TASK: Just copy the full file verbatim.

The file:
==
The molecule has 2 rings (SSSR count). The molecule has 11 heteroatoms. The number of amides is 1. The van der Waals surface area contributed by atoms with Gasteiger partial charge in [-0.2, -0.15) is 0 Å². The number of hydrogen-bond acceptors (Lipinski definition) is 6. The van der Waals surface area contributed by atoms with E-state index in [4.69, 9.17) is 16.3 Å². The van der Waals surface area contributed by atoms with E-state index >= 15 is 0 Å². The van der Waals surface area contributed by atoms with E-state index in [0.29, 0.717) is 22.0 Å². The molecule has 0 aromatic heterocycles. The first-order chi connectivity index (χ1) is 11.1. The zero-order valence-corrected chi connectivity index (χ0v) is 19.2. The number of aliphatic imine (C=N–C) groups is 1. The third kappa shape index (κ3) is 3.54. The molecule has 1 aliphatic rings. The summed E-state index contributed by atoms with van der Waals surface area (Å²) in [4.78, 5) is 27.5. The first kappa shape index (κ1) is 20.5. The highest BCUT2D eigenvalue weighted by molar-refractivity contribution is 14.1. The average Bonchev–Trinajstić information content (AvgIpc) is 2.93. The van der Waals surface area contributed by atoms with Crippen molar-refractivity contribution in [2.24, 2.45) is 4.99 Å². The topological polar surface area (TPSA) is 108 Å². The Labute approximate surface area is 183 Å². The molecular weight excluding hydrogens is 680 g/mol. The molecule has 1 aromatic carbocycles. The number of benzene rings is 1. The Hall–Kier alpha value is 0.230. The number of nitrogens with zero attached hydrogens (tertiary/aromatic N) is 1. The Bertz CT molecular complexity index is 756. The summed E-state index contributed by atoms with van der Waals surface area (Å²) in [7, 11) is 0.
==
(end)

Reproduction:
The molecule has 2 rings (SSSR count). The molecule has 11 heteroatoms. The number of amides is 1. The van der Waals surface area contributed by atoms with Gasteiger partial charge in [-0.2, -0.15) is 0 Å². The number of hydrogen-bond acceptors (Lipinski definition) is 6. The van der Waals surface area contributed by atoms with E-state index in [4.69, 9.17) is 16.3 Å². The van der Waals surface area contributed by atoms with E-state index >= 15 is 0 Å². The van der Waals surface area contributed by atoms with E-state index in [0.29, 0.717) is 22.0 Å². The molecule has 0 aromatic heterocycles. The first-order chi connectivity index (χ1) is 11.1. The zero-order valence-corrected chi connectivity index (χ0v) is 19.2. The number of aliphatic imine (C=N–C) groups is 1. The third kappa shape index (κ3) is 3.54. The molecule has 1 aliphatic rings. The summed E-state index contributed by atoms with van der Waals surface area (Å²) in [4.78, 5) is 27.5. The first kappa shape index (κ1) is 20.5. The highest BCUT2D eigenvalue weighted by molar-refractivity contribution is 14.1. The average Bonchev–Trinajstić information content (AvgIpc) is 2.93. The van der Waals surface area contributed by atoms with Crippen molar-refractivity contribution in [2.24, 2.45) is 4.99 Å². The topological polar surface area (TPSA) is 108 Å². The Labute approximate surface area is 183 Å². The molecular weight excluding hydrogens is 680 g/mol. The molecule has 1 aromatic carbocycles. The number of benzene rings is 1. The Hall–Kier alpha value is 0.230. The number of nitrogens with zero attached hydrogens (tertiary/aromatic N) is 1. The Bertz CT molecular complexity index is 756. The summed E-state index contributed by atoms with van der Waals surface area (Å²) in [7, 11) is 0.